Seear, B. White, B.
Sefton of Garston, L. Williams of Elvel, L.
Serota, B. Williams of Mostyn, L.
Shepherd, L. Wyatt of Weeford, L.
Simon, V. Zouche of Haryngworth, L.
Aberdare, L. Elliott of Morpeth, L.
Addison, V. Elles, B.
Ailsa, M. Faithfull, B.
Allenby of Megiddo, V. Ferrers, E
Annaly, L. Foley, L.
Archer of Weston-Super-Mare, L. Forbes, L.
Ashbourne, L. Fraser of Carmyllie, L.
Astor, V. Fraser of Kilmorack, L.
Astor of Hever, L. Gardner of Parkes, B.
Balfour, E Geddes, L.
Belhaven and Stenton, L. Goschen, V.
Beloff, L. Gray of Contin, L.
Blaker, L. Gridley, L.
Blatch, B. Grimston of Westbury, L.
Boardman, L. Haddington, E.
Borthwick, L. Hailsham of Saint Marylebone, L.
Boyd-Carpenter, L. Hamilton of Dalzell, L.
Brabazon of Tara, L. Harding of Petherton, L.
Brigstocke, B. Hardinge of Penshurst, L.
Bruntisfield, L. Harmar-Nicholls, L.
Butterworth, L. Harmsworth, L.
Cadman, L. Harrowby, E.
Campbell of Alloway, L. Hayhoe, L.
Campbell of Croy, L. Henley, L.
Carnegy of Lour, B. Holderness, L
Carnock, L. HolmPatrick, L.
Carr of Hadley, L.
Chalker of Wallasey, B. Hood, v.
Charteris of Amisfield, L. Hothfield, L.
Chesham, L. [Teller.] Howe, E.
Chorley, L. Inglewood, L.
Clanwilliam, E. Johnston of Rockport, L.
Clark of Kempston, L Kenyon, L.
Cochrane of Cults, L. Keyes, L.
Courtown, E. Kimberley, E.
Cranborne, V. [Lord Privy Seal.] Kingsdown, L.
Cumberlege, B. Kingsland, L.
Davidson, V. Kinnoull, E.
Dean of Harptree, L. Knollys, V.
Denham, L. Lane of Horsell, L.
Derwent, L. Lauderdale, E
Dixon-Smith, L. Lindsay, E
Dormer, L. Liverpool, E.
Downshire, M. Long, V.
Dundonald, E. Lucas, L.
Dunrossil, V. Lucas of Chilworth, L.
Eccles of Moulton, B. Lyell, L.
Elibank, L. McColl of Dulwich, L.
Ellenborough, L. Mackay of Ardbrecknish, L.
Mackay of Clashfern, L. [Lord Chancellor.] Rankeillour, L.
Rawlings, B.
MacLehose of Beoch, L. Reay, L.
Macleod of Borve, B. Renton, L.
Marlesford, L. Rodger of Earlsferry, L.
Merrivale, L. Salisbury, M.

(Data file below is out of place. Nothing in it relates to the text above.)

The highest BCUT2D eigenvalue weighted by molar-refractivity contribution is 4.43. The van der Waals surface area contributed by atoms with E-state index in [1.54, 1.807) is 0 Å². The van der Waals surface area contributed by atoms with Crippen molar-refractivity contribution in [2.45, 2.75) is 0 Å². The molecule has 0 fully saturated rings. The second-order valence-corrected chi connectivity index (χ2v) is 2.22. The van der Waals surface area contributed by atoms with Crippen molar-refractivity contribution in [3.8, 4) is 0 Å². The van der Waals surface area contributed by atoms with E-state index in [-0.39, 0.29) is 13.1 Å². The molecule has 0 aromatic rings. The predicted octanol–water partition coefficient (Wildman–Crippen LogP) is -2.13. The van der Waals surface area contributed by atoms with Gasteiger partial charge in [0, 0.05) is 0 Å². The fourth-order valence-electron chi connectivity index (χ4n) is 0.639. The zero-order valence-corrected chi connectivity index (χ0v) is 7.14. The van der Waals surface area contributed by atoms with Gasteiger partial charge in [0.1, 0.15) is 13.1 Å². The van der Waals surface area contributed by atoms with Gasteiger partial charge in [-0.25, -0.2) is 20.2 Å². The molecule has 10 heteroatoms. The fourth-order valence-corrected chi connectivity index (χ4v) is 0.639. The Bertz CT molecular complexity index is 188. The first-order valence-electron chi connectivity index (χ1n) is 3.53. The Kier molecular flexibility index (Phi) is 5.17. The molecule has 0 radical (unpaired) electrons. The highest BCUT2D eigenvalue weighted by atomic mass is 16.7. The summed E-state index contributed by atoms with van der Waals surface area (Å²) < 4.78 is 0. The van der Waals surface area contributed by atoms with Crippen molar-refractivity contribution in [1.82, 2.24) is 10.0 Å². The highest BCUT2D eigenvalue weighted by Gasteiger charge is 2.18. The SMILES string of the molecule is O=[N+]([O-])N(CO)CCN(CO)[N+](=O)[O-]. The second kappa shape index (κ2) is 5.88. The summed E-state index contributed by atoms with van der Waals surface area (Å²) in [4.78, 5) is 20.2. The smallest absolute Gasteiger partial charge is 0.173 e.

Middleton, L. Seccombe, B.
Miller of Hendon, B. Sharples, B.
Milverton, L. Shaw of Northstead, L.
Monk Bretton, L. Sheppard of Didgemere, L.
Montgomery of Alamein, V. Simon of Glaisdale, L.
Mottistone, L. Skelmersdale, L.
Mountevans, L. Soulsby of Swaffham Prior, L.
Mountgarret, V. Stodart of Leaston, L.
Mowbray and Stourton, L. Strathcarron, L.
Munster, E. Strathclyde, L. [Teller.]
Murton of Lindisfarne, L. Strathcona and Mount Royal, L.
Norfolk, D. Sudeley, L.
Northesk, E. Swansea, L.
O'Cathain, B. Swinton, E.
Onslow, E. Thomas of Gwydir, L.
Orkney, E. Torphichen, L.
Orr-Ewing, L. Trumpington, B.
Tugendhat, L.
Oxfuird, V. Ullswater, V.
Pearson of Rannoch, L. Vinson, L.
Pender, L. Vivian, L.
Perry of Southwark, B. Westbury, L.
Peyton of Yeovil, L. Whitelaw, V.
Plummer of St Marylebone, L. Wolfson, L.
Prentice, L. Wynford, L.
Pym, L. Young, B.

Resolved in the negative, and amendment disagreed to accordingly.

4.41 p.m.

Clause 5 [Meaning of "discrimination"]:

Lord Henley moved Amendment No. 3:

Page 4, line 18, after ("fails") insert ("without justification").

The noble Lord said: My Lords, in moving Amendment No. 3, I should like to speak also to Amendments Nos. 5, 6, 8, 9, 10, 13, 14, 16, 17, 18, 26, 27, 51, 52, 57, 58, 59, 60, 61, 62, 72, 73, 76 and 77. I believe that that concludes the list. I apologise for putting such a large group of amendments before the House, but since some were tabled on Friday—I believe that many were tabled before that—it behoves me to give a brief explanation of them. I assure the House that they are all relatively minor and technical.

Amendment No. 3 is a technical amendment which seeks to ensure that an employer is not liable for justifiable non-performance of a duty to make reasonable adjustments under Clause 6. Such a failure is not unlawful if it can be justified. That comes under Clause 5(2). Amendment No. 16 does the same in relation to trade organisations under Clause 14.

Amendments Nos. 5, 17, 26, 59, 60 and 61 are consequential amendments which move the meanings of "section 6 duty", "section 15 duty" and "section 18 duty" from Clauses 5, 14 and 17 to the main clause dealing with interpretation in the Bill. This is necessary because they are referred to in other clauses.

Amendments Nos. 6 and 18 ensure that the references to "arrangements" in Clauses 6 and 15 do not inadvertently imply that this word has a restricted meaning elsewhere in the Bill.

On Amendments Nos. 8, 9 and 10, Section 6(6)(a) provides that an employer has no duty of reasonable adjustment if he does not know and could not reasonably be expected to know that the disabled person had applied or might apply for a job with him. Amendments Nos. 8, 9 and 10 prevent any mistaken impression being given that the condition applies in the case of duties owed to an employee.

Amendments Nos. 13 and 14 extend the exemption for charities in Clause 10(1) to include charities in England and Wales which are not registered, and ensure that "charity" in this Bill has the same meaning as in the Charities Act 1993. (There is no registration in Scotland or Northern Ireland). With these amendments, all charities would be similarly treated in the Bill.